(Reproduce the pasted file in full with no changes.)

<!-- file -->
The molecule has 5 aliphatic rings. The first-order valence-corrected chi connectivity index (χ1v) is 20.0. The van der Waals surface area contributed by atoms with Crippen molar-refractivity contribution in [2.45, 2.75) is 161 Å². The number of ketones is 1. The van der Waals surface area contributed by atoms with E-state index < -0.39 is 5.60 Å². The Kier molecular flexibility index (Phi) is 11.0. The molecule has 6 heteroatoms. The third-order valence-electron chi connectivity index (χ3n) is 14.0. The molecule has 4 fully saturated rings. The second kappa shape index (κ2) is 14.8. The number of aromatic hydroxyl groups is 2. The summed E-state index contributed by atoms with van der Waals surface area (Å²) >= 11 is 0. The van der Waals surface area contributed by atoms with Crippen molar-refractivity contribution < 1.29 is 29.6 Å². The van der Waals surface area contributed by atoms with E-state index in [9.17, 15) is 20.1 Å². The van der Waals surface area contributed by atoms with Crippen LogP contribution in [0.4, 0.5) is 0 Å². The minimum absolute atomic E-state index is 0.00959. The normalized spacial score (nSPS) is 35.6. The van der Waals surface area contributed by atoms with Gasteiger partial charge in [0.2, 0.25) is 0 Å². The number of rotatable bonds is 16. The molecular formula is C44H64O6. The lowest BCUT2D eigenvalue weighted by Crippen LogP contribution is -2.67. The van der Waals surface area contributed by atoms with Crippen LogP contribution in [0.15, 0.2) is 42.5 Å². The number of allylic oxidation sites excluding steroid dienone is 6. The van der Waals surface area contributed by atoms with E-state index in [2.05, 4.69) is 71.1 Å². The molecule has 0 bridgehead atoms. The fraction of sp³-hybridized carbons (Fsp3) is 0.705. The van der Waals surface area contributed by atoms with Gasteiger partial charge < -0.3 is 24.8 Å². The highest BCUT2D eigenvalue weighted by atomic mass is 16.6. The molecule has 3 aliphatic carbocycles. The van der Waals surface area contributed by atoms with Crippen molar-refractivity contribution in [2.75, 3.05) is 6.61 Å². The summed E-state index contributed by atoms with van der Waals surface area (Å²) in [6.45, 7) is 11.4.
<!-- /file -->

The molecule has 5 aliphatic rings. The first-order valence-corrected chi connectivity index (χ1v) is 20.0. The van der Waals surface area contributed by atoms with Crippen molar-refractivity contribution in [2.45, 2.75) is 161 Å². The number of ketones is 1. The van der Waals surface area contributed by atoms with E-state index < -0.39 is 5.60 Å². The Kier molecular flexibility index (Phi) is 11.0. The molecule has 6 heteroatoms. The third-order valence-electron chi connectivity index (χ3n) is 14.0. The molecule has 4 fully saturated rings. The second kappa shape index (κ2) is 14.8. The number of aromatic hydroxyl groups is 2. The summed E-state index contributed by atoms with van der Waals surface area (Å²) >= 11 is 0. The van der Waals surface area contributed by atoms with Crippen molar-refractivity contribution < 1.29 is 29.6 Å². The van der Waals surface area contributed by atoms with E-state index in [9.17, 15) is 20.1 Å². The van der Waals surface area contributed by atoms with Crippen LogP contribution in [0.4, 0.5) is 0 Å². The minimum absolute atomic E-state index is 0.00959. The normalized spacial score (nSPS) is 35.6. The van der Waals surface area contributed by atoms with Gasteiger partial charge in [0.2, 0.25) is 0 Å². The number of rotatable bonds is 16. The molecular formula is C44H64O6. The lowest BCUT2D eigenvalue weighted by Crippen LogP contribution is -2.67. The van der Waals surface area contributed by atoms with Crippen LogP contribution in [0.15, 0.2) is 42.5 Å². The number of allylic oxidation sites excluding steroid dienone is 6. The van der Waals surface area contributed by atoms with E-state index in [2.05, 4.69) is 71.1 Å². The molecule has 0 bridgehead atoms. The fraction of sp³-hybridized carbons (Fsp3) is 0.705. The van der Waals surface area contributed by atoms with Gasteiger partial charge < -0.3 is 24.8 Å². The highest BCUT2D eigenvalue weighted by atomic mass is 16.6. The molecule has 3 aliphatic carbocycles. The van der Waals surface area contributed by atoms with Crippen molar-refractivity contribution in [2.75, 3.05) is 6.61 Å². The summed E-state index contributed by atoms with van der Waals surface area (Å²) in [6.45, 7) is 11.4.